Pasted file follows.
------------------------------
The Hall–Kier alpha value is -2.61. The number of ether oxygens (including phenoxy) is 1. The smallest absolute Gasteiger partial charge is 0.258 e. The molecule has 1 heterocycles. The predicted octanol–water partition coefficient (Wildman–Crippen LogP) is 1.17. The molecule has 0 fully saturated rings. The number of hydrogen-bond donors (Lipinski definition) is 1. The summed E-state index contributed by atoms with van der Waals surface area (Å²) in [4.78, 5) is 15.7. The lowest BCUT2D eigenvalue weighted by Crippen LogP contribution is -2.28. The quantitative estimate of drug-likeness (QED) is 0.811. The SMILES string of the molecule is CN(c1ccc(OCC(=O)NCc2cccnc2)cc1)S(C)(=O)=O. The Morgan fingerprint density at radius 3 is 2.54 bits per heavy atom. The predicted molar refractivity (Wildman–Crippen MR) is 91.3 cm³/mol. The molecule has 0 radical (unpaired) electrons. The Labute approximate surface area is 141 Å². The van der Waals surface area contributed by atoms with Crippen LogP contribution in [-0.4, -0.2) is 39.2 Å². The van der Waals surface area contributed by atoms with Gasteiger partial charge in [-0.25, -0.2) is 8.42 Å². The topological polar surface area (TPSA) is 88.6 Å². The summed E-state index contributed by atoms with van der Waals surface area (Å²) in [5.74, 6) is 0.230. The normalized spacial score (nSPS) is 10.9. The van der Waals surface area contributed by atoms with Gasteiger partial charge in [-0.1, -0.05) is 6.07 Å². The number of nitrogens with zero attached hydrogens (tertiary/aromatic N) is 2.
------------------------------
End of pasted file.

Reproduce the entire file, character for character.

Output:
The Hall–Kier alpha value is -2.61. The number of ether oxygens (including phenoxy) is 1. The smallest absolute Gasteiger partial charge is 0.258 e. The molecule has 1 heterocycles. The predicted octanol–water partition coefficient (Wildman–Crippen LogP) is 1.17. The molecule has 0 fully saturated rings. The number of hydrogen-bond donors (Lipinski definition) is 1. The summed E-state index contributed by atoms with van der Waals surface area (Å²) in [4.78, 5) is 15.7. The lowest BCUT2D eigenvalue weighted by Crippen LogP contribution is -2.28. The quantitative estimate of drug-likeness (QED) is 0.811. The SMILES string of the molecule is CN(c1ccc(OCC(=O)NCc2cccnc2)cc1)S(C)(=O)=O. The Morgan fingerprint density at radius 3 is 2.54 bits per heavy atom. The predicted molar refractivity (Wildman–Crippen MR) is 91.3 cm³/mol. The molecule has 0 radical (unpaired) electrons. The Labute approximate surface area is 141 Å². The van der Waals surface area contributed by atoms with Crippen LogP contribution in [-0.4, -0.2) is 39.2 Å². The van der Waals surface area contributed by atoms with Gasteiger partial charge in [-0.25, -0.2) is 8.42 Å². The topological polar surface area (TPSA) is 88.6 Å². The summed E-state index contributed by atoms with van der Waals surface area (Å²) in [5.74, 6) is 0.230. The normalized spacial score (nSPS) is 10.9. The van der Waals surface area contributed by atoms with Gasteiger partial charge in [-0.1, -0.05) is 6.07 Å². The number of nitrogens with zero attached hydrogens (tertiary/aromatic N) is 2.